Coinbase, one of the most recognized companies in the cryptocurrency sector with an $8 billion dollar valuation, has acquired Blockspring, a startup focused on data collection and processing (Jan. 14, 2019).
Blockspring in Brief
Interestingly in this instance, Blockspring announced the acquisition on their own blog, which is unlike many other high-profile acquisitions in the cryptocurrency sector and furthermore, Coinbase did not try to publicize the announcement in any way.
Blockspring was forced to pivot early on, considering that it originally planned on focusing on serverless solutions before Amazon launched their own product called Lambda in the same niche in November 2014 as part of their Amazon Web Services (AWS), which came months after Blockspring was founded.
More specifically, Blockspring’s model was centered on communication without servers. Obviously, given the overshadowing name recognition of Amazon, Blockspring was forced to reconsider its business model after the Lambda launch.
The company then focused on marketing and recruitment, utilized a subscription model, and claimed to work with “thousands” of companies at the time of its acquisition.
The fact that Coinbase acquired the company is interesting considering that two of the firms who invested in Blockspring, SV Angel and A16z, also invested in Coinbase. It is likely that these common investors have been instrumental in the deal going forward. Blockspring also graduated the globally-known startup accelerator Y Combinator, who they openly thank in the announcement writing:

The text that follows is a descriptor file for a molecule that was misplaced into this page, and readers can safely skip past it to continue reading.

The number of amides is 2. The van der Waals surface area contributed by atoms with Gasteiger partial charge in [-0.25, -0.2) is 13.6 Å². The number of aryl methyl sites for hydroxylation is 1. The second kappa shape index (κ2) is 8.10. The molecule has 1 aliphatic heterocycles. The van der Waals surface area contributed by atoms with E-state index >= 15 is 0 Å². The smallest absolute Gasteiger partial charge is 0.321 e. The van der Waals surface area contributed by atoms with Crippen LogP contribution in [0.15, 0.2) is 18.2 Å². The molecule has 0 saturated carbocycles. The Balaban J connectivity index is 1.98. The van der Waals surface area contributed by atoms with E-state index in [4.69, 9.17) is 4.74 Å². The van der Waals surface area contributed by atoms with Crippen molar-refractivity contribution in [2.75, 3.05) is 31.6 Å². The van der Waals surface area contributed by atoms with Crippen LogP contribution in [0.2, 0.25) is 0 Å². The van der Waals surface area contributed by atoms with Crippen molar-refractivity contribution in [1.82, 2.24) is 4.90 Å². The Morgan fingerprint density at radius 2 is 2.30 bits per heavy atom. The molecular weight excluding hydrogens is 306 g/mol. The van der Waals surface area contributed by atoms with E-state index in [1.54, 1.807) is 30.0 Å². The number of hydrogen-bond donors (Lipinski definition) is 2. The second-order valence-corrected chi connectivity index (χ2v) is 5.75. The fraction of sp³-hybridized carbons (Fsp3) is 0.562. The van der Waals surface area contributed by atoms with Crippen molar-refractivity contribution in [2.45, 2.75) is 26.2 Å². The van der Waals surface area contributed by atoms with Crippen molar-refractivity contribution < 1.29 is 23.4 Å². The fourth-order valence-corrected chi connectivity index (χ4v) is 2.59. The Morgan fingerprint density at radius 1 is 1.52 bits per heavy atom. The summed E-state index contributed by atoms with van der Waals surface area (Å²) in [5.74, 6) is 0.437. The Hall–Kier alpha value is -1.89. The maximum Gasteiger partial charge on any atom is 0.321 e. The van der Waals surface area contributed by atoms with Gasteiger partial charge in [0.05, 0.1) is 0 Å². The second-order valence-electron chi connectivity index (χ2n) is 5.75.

“We want to especially thank the incredible team at Y Combinator who’ve been there for us through thick and thin.”
Blockspring made it clear on its blog that it will continue to operate as an independent company, and called joining Coinbase a “no brainer”.
It pointed out that the exchange is instrumental in establishing an “open financial system”, and humbly acknowledge that they can now “make something greater than we could on our own.”
The company also pointed out that there would be no disruption in their products for their current and new customers. Blockspring also referenced the strength of Coinbase’s engineering team, pointing out that they had hired Tim Wagner, who had previously worked on AWS Lambda.
Tim Wagner even tweeted about the fact that Blockspring had joined Coinbase on Twitter, saying that he was “excited for them to continue their work here at Coinbase”:
Excited to share that the @Blockspring team is joining Coinbase to help build out our developer tools. They’ve built an impressive platform that connects hundreds of different APIs and we’re excited for them to continue their work here at Coinbase!
— Tim Wagner (@timallenwagner) January 16, 2019
First 2019 Coinbase Acquisition
This does mark the first major acquisition from Coinbase in 2019, and many believe that the move was made strictly to acquire talent, rather than tap into Blockspring’s customer base.
Having made a significant number of acquisitions last year Coinbase grew dramatically in its user base. Notably, the CEO of Coinbase, Brian Armstrong, claimed in an interview with Bloomberg, (Aug. 14, 2018) that the cryptocurrency exchange was signing up 50,000 new users per day.
The most notable acquisition Coinbase made last year was securities broker Keystone Capital, which many believed was a power-play to eventually become a fully regulated broker-dealer under the Securities Exchange Commission (SEC). Coinbase also launched its own crypto-startup incubator as well, entitled Coinbase Ventures in April of last year, stating that “our goal is simply to help the most compelling companies in the space to flourish.”